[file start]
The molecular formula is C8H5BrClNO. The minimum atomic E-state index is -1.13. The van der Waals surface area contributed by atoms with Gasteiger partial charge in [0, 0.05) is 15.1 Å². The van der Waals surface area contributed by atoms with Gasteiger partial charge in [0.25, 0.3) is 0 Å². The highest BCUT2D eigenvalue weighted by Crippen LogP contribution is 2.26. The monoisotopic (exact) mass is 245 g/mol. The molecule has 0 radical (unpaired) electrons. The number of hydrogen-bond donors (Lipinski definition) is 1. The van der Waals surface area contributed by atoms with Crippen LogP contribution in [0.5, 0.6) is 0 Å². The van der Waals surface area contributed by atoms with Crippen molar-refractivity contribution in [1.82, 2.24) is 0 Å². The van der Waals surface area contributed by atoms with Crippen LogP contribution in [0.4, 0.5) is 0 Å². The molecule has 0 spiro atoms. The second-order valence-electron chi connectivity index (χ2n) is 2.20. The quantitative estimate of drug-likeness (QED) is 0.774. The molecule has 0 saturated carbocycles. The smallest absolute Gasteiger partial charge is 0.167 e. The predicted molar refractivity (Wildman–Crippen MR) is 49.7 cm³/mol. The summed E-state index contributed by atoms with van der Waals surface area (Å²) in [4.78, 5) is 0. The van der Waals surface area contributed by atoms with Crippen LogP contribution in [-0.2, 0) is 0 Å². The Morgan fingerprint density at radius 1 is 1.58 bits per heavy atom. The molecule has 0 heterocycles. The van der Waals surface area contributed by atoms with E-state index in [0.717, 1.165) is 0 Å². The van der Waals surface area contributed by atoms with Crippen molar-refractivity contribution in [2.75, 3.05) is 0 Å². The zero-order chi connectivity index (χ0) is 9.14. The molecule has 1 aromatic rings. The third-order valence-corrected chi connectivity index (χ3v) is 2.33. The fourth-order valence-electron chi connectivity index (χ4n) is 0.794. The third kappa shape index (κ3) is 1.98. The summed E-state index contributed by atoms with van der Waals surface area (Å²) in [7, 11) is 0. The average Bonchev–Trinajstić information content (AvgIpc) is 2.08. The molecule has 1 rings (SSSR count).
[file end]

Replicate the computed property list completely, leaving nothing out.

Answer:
The molecular formula is C8H5BrClNO. The minimum atomic E-state index is -1.13. The van der Waals surface area contributed by atoms with Gasteiger partial charge in [0, 0.05) is 15.1 Å². The van der Waals surface area contributed by atoms with Gasteiger partial charge in [0.25, 0.3) is 0 Å². The highest BCUT2D eigenvalue weighted by Crippen LogP contribution is 2.26. The monoisotopic (exact) mass is 245 g/mol. The molecule has 0 radical (unpaired) electrons. The number of hydrogen-bond donors (Lipinski definition) is 1. The van der Waals surface area contributed by atoms with Crippen LogP contribution in [0.5, 0.6) is 0 Å². The van der Waals surface area contributed by atoms with Crippen molar-refractivity contribution in [1.82, 2.24) is 0 Å². The van der Waals surface area contributed by atoms with Crippen LogP contribution in [0.4, 0.5) is 0 Å². The molecule has 0 spiro atoms. The second-order valence-electron chi connectivity index (χ2n) is 2.20. The quantitative estimate of drug-likeness (QED) is 0.774. The molecule has 0 saturated carbocycles. The smallest absolute Gasteiger partial charge is 0.167 e. The predicted molar refractivity (Wildman–Crippen MR) is 49.7 cm³/mol. The summed E-state index contributed by atoms with van der Waals surface area (Å²) in [4.78, 5) is 0. The van der Waals surface area contributed by atoms with Crippen LogP contribution in [-0.2, 0) is 0 Å². The Morgan fingerprint density at radius 1 is 1.58 bits per heavy atom. The molecule has 0 heterocycles. The van der Waals surface area contributed by atoms with E-state index in [0.717, 1.165) is 0 Å². The van der Waals surface area contributed by atoms with Crippen molar-refractivity contribution in [2.75, 3.05) is 0 Å². The zero-order chi connectivity index (χ0) is 9.14. The molecule has 1 aromatic rings. The third-order valence-corrected chi connectivity index (χ3v) is 2.33. The fourth-order valence-electron chi connectivity index (χ4n) is 0.794. The third kappa shape index (κ3) is 1.98. The summed E-state index contributed by atoms with van der Waals surface area (Å²) in [7, 11) is 0. The average Bonchev–Trinajstić information content (AvgIpc) is 2.08. The molecule has 1 rings (SSSR count).